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Your child or adolescent’s language difficulties can present in many different ways, such as having trouble finding the correct word to name an object (e.g., naming a “candle” a “lamp”), to having difficulty understanding the directions that have been given (e.g., “get the piece of paper on the bottom shelf”), to having trouble using certain grammatical forms (e.g., he will go fishing this weekend).


Later in your child’s development, it is common to see language difficulties in both reading and writing, where your child might have difficulty understanding stories and narrative texts, formulating sentences, or following along in classroom discussions. Your child might encounter challenges interacting with their friends and peers because they have a difficult time following the conversation due to the words or complex sentences used.  


If your child has difficulty understanding language, known as a receptive language delay/disorder, you may notice they have a hard time with the following:

  • Understanding directions, especially longer more complex directions.

  • Understanding questions.

  • Understanding complex sentences that include descriptive words (e.g. the spotted cat jumped over the fence).

  • Understanding different concepts (e.g., under, first, hot, fast, etc.).

  • Understanding what has been read.


If your child has difficulty with spoken language, known as a expressive language delay/disorder, you may notice they have a hard time with the following:

  • Naming objects or pictures.

  • Re-telling a story or past events.

  • Putting words together to form a grammatical sentence.

  • Using certain grammatical forms (e.g. your child says “me going outside” vs. “I am going outside.”

  • Repeating a phrase back to you.

  • Understanding words (e.g.s, knowing that certain words or objects belong to a category, understanding similarities and differences among words, etc.).


Sometimes children have difficulties in both understanding and using spoken language, and other times they may understand language, but struggle to express their thoughts and feelings to others.


What does a language assessment look like?

  • A language assessment includes both standardized and non-standardized assessments where your child will be asked to point to pictures in a book and answer questions or finish sentences related to pictures in a book.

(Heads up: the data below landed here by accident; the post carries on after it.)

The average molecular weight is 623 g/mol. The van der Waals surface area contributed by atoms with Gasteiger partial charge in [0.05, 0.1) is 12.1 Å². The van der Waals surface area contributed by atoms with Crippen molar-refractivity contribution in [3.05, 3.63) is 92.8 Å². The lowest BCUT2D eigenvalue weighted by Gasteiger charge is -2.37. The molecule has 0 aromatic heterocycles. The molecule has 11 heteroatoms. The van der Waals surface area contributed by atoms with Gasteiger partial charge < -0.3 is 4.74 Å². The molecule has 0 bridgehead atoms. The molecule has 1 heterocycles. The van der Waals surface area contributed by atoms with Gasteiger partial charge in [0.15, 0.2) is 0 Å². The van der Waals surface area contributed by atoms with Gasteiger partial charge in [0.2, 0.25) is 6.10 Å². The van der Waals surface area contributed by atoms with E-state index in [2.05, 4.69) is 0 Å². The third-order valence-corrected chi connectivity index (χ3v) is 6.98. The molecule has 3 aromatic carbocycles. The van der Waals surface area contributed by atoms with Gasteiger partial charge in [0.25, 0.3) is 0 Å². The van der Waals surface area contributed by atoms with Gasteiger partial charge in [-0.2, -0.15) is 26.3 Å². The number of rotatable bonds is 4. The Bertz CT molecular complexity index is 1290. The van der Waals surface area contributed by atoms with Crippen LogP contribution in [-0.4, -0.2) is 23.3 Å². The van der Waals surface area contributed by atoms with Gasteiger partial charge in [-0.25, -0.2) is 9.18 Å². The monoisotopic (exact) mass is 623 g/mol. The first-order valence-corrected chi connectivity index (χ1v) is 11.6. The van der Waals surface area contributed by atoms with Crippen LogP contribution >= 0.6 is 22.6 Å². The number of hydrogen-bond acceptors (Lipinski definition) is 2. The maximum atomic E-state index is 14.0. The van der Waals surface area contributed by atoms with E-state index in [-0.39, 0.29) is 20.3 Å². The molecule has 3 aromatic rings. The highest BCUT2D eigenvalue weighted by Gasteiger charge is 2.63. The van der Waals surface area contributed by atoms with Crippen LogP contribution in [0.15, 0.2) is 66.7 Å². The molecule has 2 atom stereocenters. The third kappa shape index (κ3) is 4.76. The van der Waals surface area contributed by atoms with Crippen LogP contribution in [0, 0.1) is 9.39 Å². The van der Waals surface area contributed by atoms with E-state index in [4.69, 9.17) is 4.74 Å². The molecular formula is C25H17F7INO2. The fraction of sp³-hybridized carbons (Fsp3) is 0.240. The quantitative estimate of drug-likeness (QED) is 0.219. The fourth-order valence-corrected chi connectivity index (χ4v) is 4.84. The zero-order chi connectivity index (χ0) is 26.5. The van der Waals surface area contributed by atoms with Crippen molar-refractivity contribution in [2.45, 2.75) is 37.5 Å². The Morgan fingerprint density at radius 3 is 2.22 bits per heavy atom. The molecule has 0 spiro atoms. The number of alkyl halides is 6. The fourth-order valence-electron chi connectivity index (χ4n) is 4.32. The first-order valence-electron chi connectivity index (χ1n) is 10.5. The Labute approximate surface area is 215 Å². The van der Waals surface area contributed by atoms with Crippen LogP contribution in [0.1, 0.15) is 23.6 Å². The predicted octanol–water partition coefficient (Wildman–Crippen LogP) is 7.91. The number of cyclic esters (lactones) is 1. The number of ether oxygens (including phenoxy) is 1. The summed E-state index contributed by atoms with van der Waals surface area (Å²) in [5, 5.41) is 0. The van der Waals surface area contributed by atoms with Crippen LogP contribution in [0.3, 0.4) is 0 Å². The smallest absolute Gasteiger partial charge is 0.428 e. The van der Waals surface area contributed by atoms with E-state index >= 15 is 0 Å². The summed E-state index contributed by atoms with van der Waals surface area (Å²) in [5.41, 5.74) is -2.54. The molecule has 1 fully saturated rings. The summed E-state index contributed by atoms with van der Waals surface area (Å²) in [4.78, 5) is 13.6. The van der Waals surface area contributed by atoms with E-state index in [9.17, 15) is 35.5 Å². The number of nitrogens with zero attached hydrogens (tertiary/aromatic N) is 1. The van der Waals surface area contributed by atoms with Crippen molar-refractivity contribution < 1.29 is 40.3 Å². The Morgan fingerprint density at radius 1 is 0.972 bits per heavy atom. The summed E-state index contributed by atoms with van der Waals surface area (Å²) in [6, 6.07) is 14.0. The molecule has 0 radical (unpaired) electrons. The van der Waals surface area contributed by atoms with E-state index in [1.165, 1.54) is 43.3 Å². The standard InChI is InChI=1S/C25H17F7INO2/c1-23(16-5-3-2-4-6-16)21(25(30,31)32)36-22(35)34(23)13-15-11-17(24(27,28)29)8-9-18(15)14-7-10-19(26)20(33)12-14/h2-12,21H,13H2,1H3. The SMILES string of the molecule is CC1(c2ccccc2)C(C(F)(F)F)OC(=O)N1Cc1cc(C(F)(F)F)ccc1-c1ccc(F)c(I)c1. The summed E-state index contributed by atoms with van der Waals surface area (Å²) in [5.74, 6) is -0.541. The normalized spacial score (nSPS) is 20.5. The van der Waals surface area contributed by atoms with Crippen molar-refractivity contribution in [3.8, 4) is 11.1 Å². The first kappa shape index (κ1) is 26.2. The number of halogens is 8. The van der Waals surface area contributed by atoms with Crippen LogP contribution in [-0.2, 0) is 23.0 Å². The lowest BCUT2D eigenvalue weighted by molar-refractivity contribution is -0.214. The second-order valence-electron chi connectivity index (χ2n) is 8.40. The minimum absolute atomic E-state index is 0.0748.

• We will gather a language sample during either play based or naturally occurring conversation.

  • We will assess reading and written language where your child will be asked to answer questions verbally or in written form in relation to a reading passage.

  • Detailed case history, including family history of speech and language concerns.


What does language therapy look like?

Speech therapy for your child focuses on goals that address your concerns as a parent as well as the observations and results of the assessments conducted by the speech-language therapist. The most important piece of speech therapy is making sure that your child is interested, engaged, and having fun! It is also essential that therapy includes parents because you know your child best. Having worked with children and their families for many years, we know the importance of parent involvement in therapy sessions as well as the involvement of community partners  (e.g., resource teachers) in order for carry over of goals into your child’s everyday life. Therefore, when possible, speech therapy will also include parents, either through observation of the therapy techniques and strategies, participation in the activity or games, or through direct parent coaching.

Language Support: Service
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